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Terrorised Iraqi Christians face stark choice: flee or die
Sunday’s fatal attack on a Syrian Catholic Church in downtown Baghdad has accentuated pressure on Iraq’s Christian community, which lives in a climate of permanent insecurity.
Blood-stained glasses and shoes litter the floor, statues and benches lie knocked around, and bullet holes puncture the doors of Sayidat al-Nejat (Our Lady of Salvation), Baghdad's landmark Syrian Catholic Church, which was attacked Sunday by al Qaeda-linked gunmen.
In the middle of mass, insurgents stormed the church, which is located in the Karrada neighbourhood in downtown Baghdad, and proceeded to take three priests and fifty worshippers hostage. Fifty-two police officers and civilians died, and more than 60 people were injured, in the assault carried out by Iraqi police – backed by US forces – to liberate the hostages.
“The church is ruined, there’s nothing left standing, nothing is in place,” Pascale Warda, spokesperson for the Hammurabi Human Rights Organisation in Baghdad, told France24.com. “It’s the apocalypse,” she said, after visiting the site of the attack early on Monday.
Warda, who is Christian, usually attends the church’s Sunday service herself. Miraculously, she did not go last Sunday.
A chronic security problem
According to Warda, the situation for Christians in Iraq has improved slightly over the past year. “People were coming back to mass, churches reopened, more catechism classes were being offered,” she said.
But Iraqi Christians still live under a persistent threat of violence. Many of them have fled the country since the beginning of the US invasion in 2003, as priests have been killed and there have been several attacks on churches.
It is not a new phenomenon, explained Odon Vallet, a French historian specialised in world religions. Vallet says violence has been committed against Iraqi Christians since the 1920s. “Since then, tens of thousands of them have been persecuted, before being relatively protected under the dictatorship of Saddam Hussein, whose deputy prime minister Tariq Aziz was Christian,” Vallet explained. “But with the two Gulf wars, persecution got worse than ever.”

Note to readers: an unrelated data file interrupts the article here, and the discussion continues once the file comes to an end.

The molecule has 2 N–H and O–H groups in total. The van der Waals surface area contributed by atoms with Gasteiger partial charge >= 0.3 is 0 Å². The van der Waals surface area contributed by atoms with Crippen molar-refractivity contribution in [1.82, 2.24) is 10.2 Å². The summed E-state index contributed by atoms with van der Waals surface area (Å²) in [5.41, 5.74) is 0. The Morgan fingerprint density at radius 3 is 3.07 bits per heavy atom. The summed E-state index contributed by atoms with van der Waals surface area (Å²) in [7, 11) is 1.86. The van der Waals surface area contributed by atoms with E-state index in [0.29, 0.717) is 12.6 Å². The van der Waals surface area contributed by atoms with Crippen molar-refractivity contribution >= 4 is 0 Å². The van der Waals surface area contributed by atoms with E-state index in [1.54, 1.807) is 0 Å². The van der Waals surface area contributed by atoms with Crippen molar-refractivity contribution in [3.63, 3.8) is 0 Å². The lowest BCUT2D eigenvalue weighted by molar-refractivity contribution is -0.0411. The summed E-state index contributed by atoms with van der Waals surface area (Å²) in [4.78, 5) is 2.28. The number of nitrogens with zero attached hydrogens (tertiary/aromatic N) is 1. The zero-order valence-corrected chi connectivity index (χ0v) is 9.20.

The issue of the plight of Iraq’s Christian communities was raised at a summit devoted to Christians in the Middle East in October. A high-ranking Iraqi clergyman at the meeting called upon the international community to put pressure on the Iraqi government to protect Christians from a possible massacre.
‘Suitcase or coffin’
The constant threat of violence that looms over Iraqi Christians has driven a growing number of them to flee the country. According to Vallet, the number of Christians in Iraq has been divided in half over the last 20 years, leaving only about 500,000 still there today.
“The Christians of Iraq have the choice between a suitcase and a coffin. Either they stay and risk being killed, or they leave, generally for the United States or Europe,” Vallet explained. “We’re slowly moving towards the extinction of one of the world’s oldest Christian communities.”
To put an end to the trend and ensure the security of the remaining Iraqi Christians, Pascale Warda called on the Iraqi government to take efficient and “serious” measures. “The protection of churches and Catholic schools today is only symbolic,” she said indignantly.
Despite the risks her community is encountering, Warda does not plan to avoid prayer time at Baghdad, nor does she plan to leave her country. As she said: “We have always been forced to face challenges.”